|9/23/2020 9:12:00 AM|
Early voting begins
Friday was a fairly busy day for absentee voting in Cottonwood County - at least far busier than usual at this stage of the game, according to local election officials.
That's not a bad thing for our county in what will forever be known as, "the year of the pandemic." In an era where almost everything is seen through a political lens, we believe that should not be the case for early voting.
This year, more than any other, it is a necessary piece of America's cherished election system.
Early voting, particularly absentee voting, will be popular among those who have health conditions, or are elderly - and for good reason. People can have the ballots sent to their homes. There, they can write in their addresses, driver's license number, etc, and return the ballots without risk.
Whether you vote at home, or using the absentee ballot booths in the Courthouse, the process is the same. Forms and secrecy envelopes are available at the auditor's office in the Courthouse.
In either case, registered voters do not need witnesses and an unregistered voter must have a witness.
Those who choose to vote at home have a few options as to how they deliver their ballots.
They can mail their ballots. The ballots must be postmarked no later than election day and must be received by election officials within seven days of the election.
They can drop their ballots at a drop box outside the Courthouse.
They can drop off their ballots inside the auditor/treasurer's office during business hours.
One other option for early voting is to use the voting machine, which will be available in the Courthouse seven days prior to the election. The voting machine works just like the one area residents use on election day, except it is available well in advance of the election. A key benefit is that typically there are no lines at the machine for early voting.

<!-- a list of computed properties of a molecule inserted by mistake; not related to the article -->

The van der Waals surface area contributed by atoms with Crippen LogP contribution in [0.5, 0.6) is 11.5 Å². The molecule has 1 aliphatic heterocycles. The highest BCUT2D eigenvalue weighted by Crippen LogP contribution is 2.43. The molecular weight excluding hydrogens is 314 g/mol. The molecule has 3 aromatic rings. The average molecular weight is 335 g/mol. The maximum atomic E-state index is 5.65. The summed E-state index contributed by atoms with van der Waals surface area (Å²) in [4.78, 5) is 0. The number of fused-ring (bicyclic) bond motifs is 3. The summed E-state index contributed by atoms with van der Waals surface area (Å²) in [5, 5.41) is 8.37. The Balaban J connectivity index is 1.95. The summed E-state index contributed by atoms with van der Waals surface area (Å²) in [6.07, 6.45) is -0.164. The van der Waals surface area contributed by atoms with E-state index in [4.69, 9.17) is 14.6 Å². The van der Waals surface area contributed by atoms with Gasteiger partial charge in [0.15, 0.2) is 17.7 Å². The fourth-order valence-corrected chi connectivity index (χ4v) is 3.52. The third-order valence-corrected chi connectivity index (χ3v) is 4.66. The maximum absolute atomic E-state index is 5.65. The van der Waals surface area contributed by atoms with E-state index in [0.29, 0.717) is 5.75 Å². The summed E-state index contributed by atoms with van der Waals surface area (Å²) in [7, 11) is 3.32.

So far, 25 absentee ballots have come in and the auditor/treasurer's staff, is still busy taking ballot requests and sending out ballots. To date, the county has received more than 700 absentee ballot requests, already exceeding the 550, or so, total absentee votes in a normal presidential election.
Incidentally, there are 6,399 registered voters in the county.
All that said, it is clear these are busy times for the auditor/treasurer's office staff. Auditor/Treasurer Donna Torkelson said she was disappointed with commissioners' decision to turn down her request to add employees. The result, she said, is that some of the usual duties of auditor/treasurer's office will go to the back burner as they focus on election work.
We tip our hat to these hard-working employees who hustle to send out ballots and carefully inspect those come in. This is democracy at work, an effort to make sure everyone gets a chance to vote and that every vote is counted.
Keep up the good work!
- Rahn Larson